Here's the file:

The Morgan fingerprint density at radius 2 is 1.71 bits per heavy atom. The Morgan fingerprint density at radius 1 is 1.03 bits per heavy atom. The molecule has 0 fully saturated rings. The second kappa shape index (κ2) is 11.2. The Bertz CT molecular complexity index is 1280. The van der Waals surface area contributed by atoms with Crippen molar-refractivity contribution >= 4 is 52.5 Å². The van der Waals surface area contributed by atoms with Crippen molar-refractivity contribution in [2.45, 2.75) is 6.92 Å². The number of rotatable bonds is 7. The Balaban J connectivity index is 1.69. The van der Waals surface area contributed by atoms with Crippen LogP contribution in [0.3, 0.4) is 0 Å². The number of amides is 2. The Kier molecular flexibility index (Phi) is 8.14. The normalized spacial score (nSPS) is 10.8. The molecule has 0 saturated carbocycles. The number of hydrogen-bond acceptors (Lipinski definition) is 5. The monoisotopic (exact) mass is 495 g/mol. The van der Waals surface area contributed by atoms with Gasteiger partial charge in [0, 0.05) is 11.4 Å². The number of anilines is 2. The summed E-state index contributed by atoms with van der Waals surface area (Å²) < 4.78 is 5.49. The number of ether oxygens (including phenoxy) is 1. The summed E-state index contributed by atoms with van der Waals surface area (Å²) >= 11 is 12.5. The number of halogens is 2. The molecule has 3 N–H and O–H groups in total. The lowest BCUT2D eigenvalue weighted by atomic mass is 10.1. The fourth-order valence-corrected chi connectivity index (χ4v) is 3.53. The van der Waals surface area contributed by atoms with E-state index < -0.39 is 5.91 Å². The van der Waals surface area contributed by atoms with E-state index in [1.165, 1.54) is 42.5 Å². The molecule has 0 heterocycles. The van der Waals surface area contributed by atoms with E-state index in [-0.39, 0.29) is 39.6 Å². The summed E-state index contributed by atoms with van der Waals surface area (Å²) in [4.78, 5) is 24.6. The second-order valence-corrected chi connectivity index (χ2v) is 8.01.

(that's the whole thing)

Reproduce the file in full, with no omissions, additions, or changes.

The Morgan fingerprint density at radius 2 is 1.71 bits per heavy atom. The Morgan fingerprint density at radius 1 is 1.03 bits per heavy atom. The molecule has 0 fully saturated rings. The second kappa shape index (κ2) is 11.2. The Bertz CT molecular complexity index is 1280. The van der Waals surface area contributed by atoms with Crippen molar-refractivity contribution >= 4 is 52.5 Å². The van der Waals surface area contributed by atoms with Crippen molar-refractivity contribution in [2.45, 2.75) is 6.92 Å². The number of rotatable bonds is 7. The Balaban J connectivity index is 1.69. The van der Waals surface area contributed by atoms with Crippen LogP contribution in [0.3, 0.4) is 0 Å². The number of amides is 2. The Kier molecular flexibility index (Phi) is 8.14. The normalized spacial score (nSPS) is 10.8. The molecule has 0 saturated carbocycles. The number of hydrogen-bond acceptors (Lipinski definition) is 5. The monoisotopic (exact) mass is 495 g/mol. The van der Waals surface area contributed by atoms with Gasteiger partial charge in [0, 0.05) is 11.4 Å². The number of anilines is 2. The summed E-state index contributed by atoms with van der Waals surface area (Å²) < 4.78 is 5.49. The number of ether oxygens (including phenoxy) is 1. The summed E-state index contributed by atoms with van der Waals surface area (Å²) >= 11 is 12.5. The number of halogens is 2. The molecule has 3 N–H and O–H groups in total. The lowest BCUT2D eigenvalue weighted by atomic mass is 10.1. The fourth-order valence-corrected chi connectivity index (χ4v) is 3.53. The van der Waals surface area contributed by atoms with E-state index < -0.39 is 5.91 Å². The van der Waals surface area contributed by atoms with E-state index in [1.165, 1.54) is 42.5 Å². The molecule has 0 heterocycles. The van der Waals surface area contributed by atoms with E-state index in [-0.39, 0.29) is 39.6 Å². The summed E-state index contributed by atoms with van der Waals surface area (Å²) in [4.78, 5) is 24.6. The second-order valence-corrected chi connectivity index (χ2v) is 8.01.